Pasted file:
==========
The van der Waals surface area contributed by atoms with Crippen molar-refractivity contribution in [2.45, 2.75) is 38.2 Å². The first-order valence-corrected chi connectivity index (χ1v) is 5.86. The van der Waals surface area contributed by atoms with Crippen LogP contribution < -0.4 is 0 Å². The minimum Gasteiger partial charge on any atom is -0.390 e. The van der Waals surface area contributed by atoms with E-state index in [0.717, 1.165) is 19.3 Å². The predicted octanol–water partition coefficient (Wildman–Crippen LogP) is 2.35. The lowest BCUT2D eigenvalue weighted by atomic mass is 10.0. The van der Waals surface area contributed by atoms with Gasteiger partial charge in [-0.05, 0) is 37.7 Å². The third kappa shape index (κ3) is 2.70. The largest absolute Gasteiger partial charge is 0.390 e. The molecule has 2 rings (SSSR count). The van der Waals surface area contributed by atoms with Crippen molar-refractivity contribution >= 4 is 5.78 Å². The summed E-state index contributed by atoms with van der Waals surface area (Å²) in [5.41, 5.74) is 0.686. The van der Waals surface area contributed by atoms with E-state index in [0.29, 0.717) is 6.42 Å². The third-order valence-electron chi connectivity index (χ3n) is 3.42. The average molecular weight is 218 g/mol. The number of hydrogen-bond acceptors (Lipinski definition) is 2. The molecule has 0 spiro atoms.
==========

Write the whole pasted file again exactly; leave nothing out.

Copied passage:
The van der Waals surface area contributed by atoms with Crippen molar-refractivity contribution in [2.45, 2.75) is 38.2 Å². The first-order valence-corrected chi connectivity index (χ1v) is 5.86. The van der Waals surface area contributed by atoms with Crippen LogP contribution < -0.4 is 0 Å². The minimum Gasteiger partial charge on any atom is -0.390 e. The van der Waals surface area contributed by atoms with E-state index in [0.717, 1.165) is 19.3 Å². The predicted octanol–water partition coefficient (Wildman–Crippen LogP) is 2.35. The lowest BCUT2D eigenvalue weighted by atomic mass is 10.0. The van der Waals surface area contributed by atoms with Gasteiger partial charge in [-0.05, 0) is 37.7 Å². The third kappa shape index (κ3) is 2.70. The largest absolute Gasteiger partial charge is 0.390 e. The molecule has 2 rings (SSSR count). The van der Waals surface area contributed by atoms with Crippen molar-refractivity contribution >= 4 is 5.78 Å². The summed E-state index contributed by atoms with van der Waals surface area (Å²) in [5.41, 5.74) is 0.686. The van der Waals surface area contributed by atoms with E-state index in [0.29, 0.717) is 6.42 Å². The third-order valence-electron chi connectivity index (χ3n) is 3.42. The average molecular weight is 218 g/mol. The number of hydrogen-bond acceptors (Lipinski definition) is 2. The molecule has 0 spiro atoms.